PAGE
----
NEW RADIOGRAPHY LAB CAMPUS INTEGRATION UPDATE Following President Roloff’s announcement of the plans to create One University in 2017, integration of the St. Paul and Minneapolis campuses began in spring 2019. Students and faculty alike are already benefiting from re-envisioned spaces across the St. Paul campus, such as the new, centralized location for the Henrietta Schmoll School of Health in Whitby and the School of Humanities, Arts, and Sciences in Coeur de Catherine. The University and Fairview Health Clinics reached a purchase agreement in June 2019 for the Minneapolis campus, which was generously gifted to St. Kate’s by the Sisters of St. Joseph of Carondolet. The transition to one central campus will enhance the student experience and strengthen community life, with learning and resources united under the vision of One University. The integration process is scheduled to be completed in December 2020.

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TORI THOMPSON ’19

ALEX EHDE ’23

WILDCAT ROUNDUP A record 36 student-athletes were named to the Minnesota Intercollegiate Athletic Conference (MIAC) Winter and Spring Academic All-Conference Team. The Wildcats finished the 2018–19 athletic year tied seventh in the MIAC All-Sports Competition. Swimmer Jordyn Wentzel ’22 earned the department’s McCahill Athlete of the Year award as fellow swimmer Maggie Menso ’22 earned Wildcat Rookie of the Year. The Brady Williams Spirit Award was presented to Mary Galvin ’85, assistant to the University’s executive vice president and provost. The Sheila Brown Wildcat Award was granted to Tori Thompson ’19 (hockey, track and field), Kaitlin Machovec ’19 (soccer), and Jenna George ’19 (softball). Softball student-athlete Anna Hinderaker ’19 earned the Fleur-de-lis Award. GOLF Three golfers earned MIAC All-Conference recognition as the Wildcats finished the season with the second lowest spring average (324) on record, behind the 2015 MIAC Championship team. Sydney Busker ’19, OTD’20 earned a spot on the Women’s Golf Coaches Association (WGCA) All-Midwest Region team and was nominated for the NCAA Woman of the Year award. Busker and teammates Maddie Weinman ’20, Jordan Amelon ’21, Clara Godoy-Henderson ’22, and Kate Taylor ’22 earned WGCA All-American Scholar Golf Team honors. On the course, the Wildcats finished the spring season with four top-4 finishes, taking first in the Bethel University Royal Match among a field of conference opponents. SOFTBALL The Wildcats finished the 2019 season with an overall 26–14 record earning the No. 2 seed at the 2019 MIAC Playoff Championships with their 16–6 conference record. The team clinched their spot in the conference playoffs for the fourth consecutive season. A record-setting eight student-athletes earned MIAC All-Conference honors with Alex Ehde ’23 named conference Rookie of the Year.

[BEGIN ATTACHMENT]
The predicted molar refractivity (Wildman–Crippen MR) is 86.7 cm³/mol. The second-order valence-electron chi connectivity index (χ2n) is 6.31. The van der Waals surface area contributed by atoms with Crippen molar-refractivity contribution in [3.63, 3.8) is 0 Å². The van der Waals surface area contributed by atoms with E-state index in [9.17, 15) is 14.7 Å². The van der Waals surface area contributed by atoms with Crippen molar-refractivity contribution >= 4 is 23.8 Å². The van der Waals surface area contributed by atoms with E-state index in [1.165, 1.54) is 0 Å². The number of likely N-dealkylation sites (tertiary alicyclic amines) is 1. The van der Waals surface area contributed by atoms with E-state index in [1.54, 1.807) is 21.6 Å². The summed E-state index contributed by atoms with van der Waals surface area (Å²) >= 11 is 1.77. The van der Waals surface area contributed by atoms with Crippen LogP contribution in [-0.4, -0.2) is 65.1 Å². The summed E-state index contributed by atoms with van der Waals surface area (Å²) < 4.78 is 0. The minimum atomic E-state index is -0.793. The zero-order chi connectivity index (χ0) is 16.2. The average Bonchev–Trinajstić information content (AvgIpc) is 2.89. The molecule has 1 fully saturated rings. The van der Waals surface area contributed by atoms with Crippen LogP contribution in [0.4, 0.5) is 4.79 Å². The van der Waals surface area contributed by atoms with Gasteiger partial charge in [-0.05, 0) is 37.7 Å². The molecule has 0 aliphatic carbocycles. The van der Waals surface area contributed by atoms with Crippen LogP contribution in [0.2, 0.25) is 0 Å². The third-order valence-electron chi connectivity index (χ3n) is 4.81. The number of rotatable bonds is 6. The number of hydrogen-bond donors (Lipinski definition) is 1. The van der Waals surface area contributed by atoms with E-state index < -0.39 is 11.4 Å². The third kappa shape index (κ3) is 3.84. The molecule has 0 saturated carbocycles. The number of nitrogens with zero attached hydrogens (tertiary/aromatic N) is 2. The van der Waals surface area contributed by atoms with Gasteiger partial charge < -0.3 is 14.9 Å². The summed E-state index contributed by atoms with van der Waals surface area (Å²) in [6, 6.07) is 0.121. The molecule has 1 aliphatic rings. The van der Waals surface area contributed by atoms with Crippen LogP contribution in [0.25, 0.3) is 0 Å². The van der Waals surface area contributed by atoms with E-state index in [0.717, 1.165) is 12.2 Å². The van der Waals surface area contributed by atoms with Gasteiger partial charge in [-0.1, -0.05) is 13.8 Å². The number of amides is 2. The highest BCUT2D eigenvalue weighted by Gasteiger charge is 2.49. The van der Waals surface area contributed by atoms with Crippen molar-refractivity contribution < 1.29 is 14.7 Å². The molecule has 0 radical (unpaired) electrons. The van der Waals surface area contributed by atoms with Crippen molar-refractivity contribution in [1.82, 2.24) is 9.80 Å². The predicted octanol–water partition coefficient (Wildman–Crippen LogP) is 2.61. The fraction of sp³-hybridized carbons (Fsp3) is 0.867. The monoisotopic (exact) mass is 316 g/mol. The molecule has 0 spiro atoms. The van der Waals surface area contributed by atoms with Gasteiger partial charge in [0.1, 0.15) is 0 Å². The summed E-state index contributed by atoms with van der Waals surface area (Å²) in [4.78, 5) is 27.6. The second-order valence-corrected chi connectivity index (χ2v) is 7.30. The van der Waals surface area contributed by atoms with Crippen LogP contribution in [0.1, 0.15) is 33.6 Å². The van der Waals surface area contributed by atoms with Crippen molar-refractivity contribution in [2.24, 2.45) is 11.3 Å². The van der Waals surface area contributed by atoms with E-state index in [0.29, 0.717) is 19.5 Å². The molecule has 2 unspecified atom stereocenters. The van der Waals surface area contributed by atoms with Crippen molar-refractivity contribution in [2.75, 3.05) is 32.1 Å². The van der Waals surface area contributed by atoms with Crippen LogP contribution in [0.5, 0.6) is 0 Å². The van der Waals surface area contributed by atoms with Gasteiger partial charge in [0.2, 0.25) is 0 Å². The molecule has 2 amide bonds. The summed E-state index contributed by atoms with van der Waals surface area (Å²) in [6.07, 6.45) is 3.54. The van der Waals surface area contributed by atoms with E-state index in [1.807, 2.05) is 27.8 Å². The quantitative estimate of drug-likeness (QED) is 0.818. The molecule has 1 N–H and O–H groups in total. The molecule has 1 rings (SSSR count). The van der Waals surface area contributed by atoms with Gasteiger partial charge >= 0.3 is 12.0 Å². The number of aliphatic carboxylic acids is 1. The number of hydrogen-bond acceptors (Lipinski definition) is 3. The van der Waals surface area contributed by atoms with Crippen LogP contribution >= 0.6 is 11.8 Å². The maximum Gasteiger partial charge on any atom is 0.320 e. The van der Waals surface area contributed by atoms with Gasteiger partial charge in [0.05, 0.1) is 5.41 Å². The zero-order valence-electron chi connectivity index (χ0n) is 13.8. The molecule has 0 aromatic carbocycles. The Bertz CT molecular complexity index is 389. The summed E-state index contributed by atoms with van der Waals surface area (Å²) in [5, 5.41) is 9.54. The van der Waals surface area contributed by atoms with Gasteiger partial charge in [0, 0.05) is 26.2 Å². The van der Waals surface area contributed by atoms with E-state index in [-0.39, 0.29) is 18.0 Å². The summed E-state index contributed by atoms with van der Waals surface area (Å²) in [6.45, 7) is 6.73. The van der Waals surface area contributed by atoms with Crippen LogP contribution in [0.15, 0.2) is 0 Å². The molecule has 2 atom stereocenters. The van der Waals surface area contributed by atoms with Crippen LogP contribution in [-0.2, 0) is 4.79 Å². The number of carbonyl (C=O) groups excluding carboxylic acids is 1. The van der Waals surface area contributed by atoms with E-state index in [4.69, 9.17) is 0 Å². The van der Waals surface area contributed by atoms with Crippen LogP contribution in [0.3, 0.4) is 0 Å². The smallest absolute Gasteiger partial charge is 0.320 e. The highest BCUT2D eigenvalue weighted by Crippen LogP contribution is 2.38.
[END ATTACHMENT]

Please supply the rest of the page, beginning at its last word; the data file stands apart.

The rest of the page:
TENNIS Maddy Knoll ’20 was named as a College Sports Information Directors of America (CoSIDA) Google Cloud Academic All-District first-team honoree. The prestigious honor recognizes the nation’s top student-athletes for their combined performances in the athletics realm and in the classroom. Knoll, a biology major, carries a 4.0 GPA and is a starter in both singles and doubles competition. The team was awarded the 2019 Intercollegiate Tennis Association (ITA) All-Academic Team honor, while seven studentathletes individually earned Scholar-Athlete status. TRACK AND FIELD Tori Thompson ’19, Elsie Lundquist ’21, and Lauren Isaacson ’22 earned All-Conference honors for their finishes at the 2019 MIAC Outdoor Track & Field Championships. Lundquist finished first in the pole vault event as Thompson and Isaacson finished third in the long jump and discus, respectively. In total, five outdoor track and field student-athletes earned All-Conference recognition at the conclusion of the 2019 season. In addition to the conference awards, Thompson, Lundquist, and Bryana Leverentz ’22 were named to the U.S. Track & Field and Cross Country Coaches Association (USTFCCCA) All-Region team which recognizes the top-5 performances in each discipline. Marie Morrier ’19, DPT’21 was the Wildcats’ second CoSIDA Google Cloud Academic All-District first-team honoree of the spring for both cross country and track and field. The entire team was recognized by the USTFCCCA for having the top GPA in the MIAC and the 5th best GPA in Division III. Read Wildcat news at stkateathletics.com.

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The Reflective Woman and Global Search for Justice represent the best of the liberal arts in action.